If the strategy changes implemented in the A&M game are present again tonight, I will wholeheartedly agree. Long term, I have my doubts that a zone defense will suffice to win a NC...just too many opportunities for a hot outside shooting team to win a game they shouldn't. But UConn is probably too strong this year anyway, and it's quite late in the season to teach the players an effective man defense.

johnlg00 writes:

in response to RLL59:

If the strategy changes implemented in the A&M game are present again tonight, I will wholeheartedly agree. Long term, I have my doubts that a zone defense will suffice to win a NC...just too many opportunities for a hot outside shooting team to win a game they shouldn't. But UConn is probably too strong this year anyway, and it's quite late in the season to teach the players an effective man defense.

Zones can be every bit as effective at covering outside shooters as a man-to-man can. In theory, the primary defenders can press out on shooters even more aggressively, knowing there is help inside. The secret to an aggressive zone is for all the players to move together in the direction of the ball while maintaining depth behind the primary ball defenders. You cut off the easy, short passing lanes on the ball side, making the opponents have to throw the ball all the way across the court or back out toward the mid-court line. Those passes can either be intercepted, thrown over the player's head out of bounds, or at least have enough arc on them that the backside defenders can recover to any receiver.

ModelMaker writes:

in response to johnlg00:

I always like your comments and often agree with them, but you are confusing me somewhat by continually referring to "the three big girls". If you mean Graves, Harrison, and Burdick, the ones who usually start at 5, 4, and 3 positions, respecively, that is normally the most effective LV lineup. If you mean Russell, Graves, and Harrison, I really don't reacall seeing that group on the floor together, nor should they be. No modern college basketball team can function with three true post-type players on the floor at the same time.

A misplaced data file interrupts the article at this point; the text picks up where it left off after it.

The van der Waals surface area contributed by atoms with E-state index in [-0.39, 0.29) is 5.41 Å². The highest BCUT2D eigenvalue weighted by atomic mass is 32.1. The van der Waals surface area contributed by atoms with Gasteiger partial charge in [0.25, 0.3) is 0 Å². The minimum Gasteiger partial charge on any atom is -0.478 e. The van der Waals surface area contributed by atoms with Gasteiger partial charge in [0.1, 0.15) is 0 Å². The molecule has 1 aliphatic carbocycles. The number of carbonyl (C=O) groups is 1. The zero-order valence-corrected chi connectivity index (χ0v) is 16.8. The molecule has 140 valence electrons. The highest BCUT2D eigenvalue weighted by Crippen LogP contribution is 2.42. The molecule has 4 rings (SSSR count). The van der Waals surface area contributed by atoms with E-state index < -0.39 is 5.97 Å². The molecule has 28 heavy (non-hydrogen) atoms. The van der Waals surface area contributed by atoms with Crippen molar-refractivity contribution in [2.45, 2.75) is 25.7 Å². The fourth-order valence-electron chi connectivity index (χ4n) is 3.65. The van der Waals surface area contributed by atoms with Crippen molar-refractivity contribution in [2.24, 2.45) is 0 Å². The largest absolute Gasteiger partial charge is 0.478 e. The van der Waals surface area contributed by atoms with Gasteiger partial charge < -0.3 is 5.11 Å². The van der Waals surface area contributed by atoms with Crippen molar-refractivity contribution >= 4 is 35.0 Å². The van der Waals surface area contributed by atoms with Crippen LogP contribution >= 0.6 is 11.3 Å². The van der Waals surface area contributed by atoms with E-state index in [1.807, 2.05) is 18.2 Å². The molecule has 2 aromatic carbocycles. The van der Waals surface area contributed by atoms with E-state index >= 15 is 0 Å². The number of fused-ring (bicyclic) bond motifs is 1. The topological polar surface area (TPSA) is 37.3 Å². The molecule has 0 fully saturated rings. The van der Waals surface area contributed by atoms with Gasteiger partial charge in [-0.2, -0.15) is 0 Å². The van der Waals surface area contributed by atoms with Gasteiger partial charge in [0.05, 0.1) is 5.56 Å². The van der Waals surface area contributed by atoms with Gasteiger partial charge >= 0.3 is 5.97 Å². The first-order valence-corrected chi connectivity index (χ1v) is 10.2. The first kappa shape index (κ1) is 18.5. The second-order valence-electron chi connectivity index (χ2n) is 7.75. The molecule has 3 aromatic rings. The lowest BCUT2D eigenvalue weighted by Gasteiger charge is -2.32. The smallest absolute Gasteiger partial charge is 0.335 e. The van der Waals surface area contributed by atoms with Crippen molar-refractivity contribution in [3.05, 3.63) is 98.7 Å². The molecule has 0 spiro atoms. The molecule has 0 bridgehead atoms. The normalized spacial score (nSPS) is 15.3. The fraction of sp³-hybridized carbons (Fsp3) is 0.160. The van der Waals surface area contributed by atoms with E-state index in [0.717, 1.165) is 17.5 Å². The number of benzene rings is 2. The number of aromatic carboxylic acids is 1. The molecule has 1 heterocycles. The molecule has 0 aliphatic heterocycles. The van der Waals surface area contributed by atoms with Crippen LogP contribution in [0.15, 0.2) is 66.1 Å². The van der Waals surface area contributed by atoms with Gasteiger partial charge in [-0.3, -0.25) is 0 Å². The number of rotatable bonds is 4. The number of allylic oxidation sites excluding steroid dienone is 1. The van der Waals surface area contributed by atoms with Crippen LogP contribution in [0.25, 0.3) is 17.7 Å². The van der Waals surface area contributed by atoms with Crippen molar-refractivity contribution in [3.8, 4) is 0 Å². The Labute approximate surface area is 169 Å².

Bashaara Graves is listed as a F/C. Are you saying that Izzy can't play forward? I think she can just like I think Carter can play point. One can't be afraid to experiment around if you want to get the best combination out there. One has too be able too make tough choices if he or she wants to succeed. I still think that Harrison, Graves, and Russell would give us the best chance to win the SEC and get to the final four. I like what Holly has been doing lately, substituting a big with a big and a guard with a guard; its not exactly what I would like but it is close. Two people can look at something and see entirely two different things. This is not referring to you but one will see opportunity and the other one see's it as stupid. If it wasn't for pure fate, we wouldn't have known that Andraya Carter could have had such an impact on the team playing at the point as she did. I am retired now, and consider myself a very successful person. I credit some of that success too doing things that other people at the time thought was stupid.

MaxVolFan writes:

Just win baby! GLV!

RLL59 writes:

in response to johnlg00:

Zones can be every bit as effective at covering outside shooters as a man-to-man can. In theory, the primary defenders can press out on shooters even more aggressively, knowing there is help inside. The secret to an aggressive zone is for all the players to move together in the direction of the ball while maintaining depth behind the primary ball defenders. You cut off the easy, short passing lanes on the ball side, making the opponents have to throw the ball all the way across the court or back out toward the mid-court line. Those passes can either be intercepted, thrown over the player's head out of bounds, or at least have enough arc on them that the backside defenders can recover to any receiver.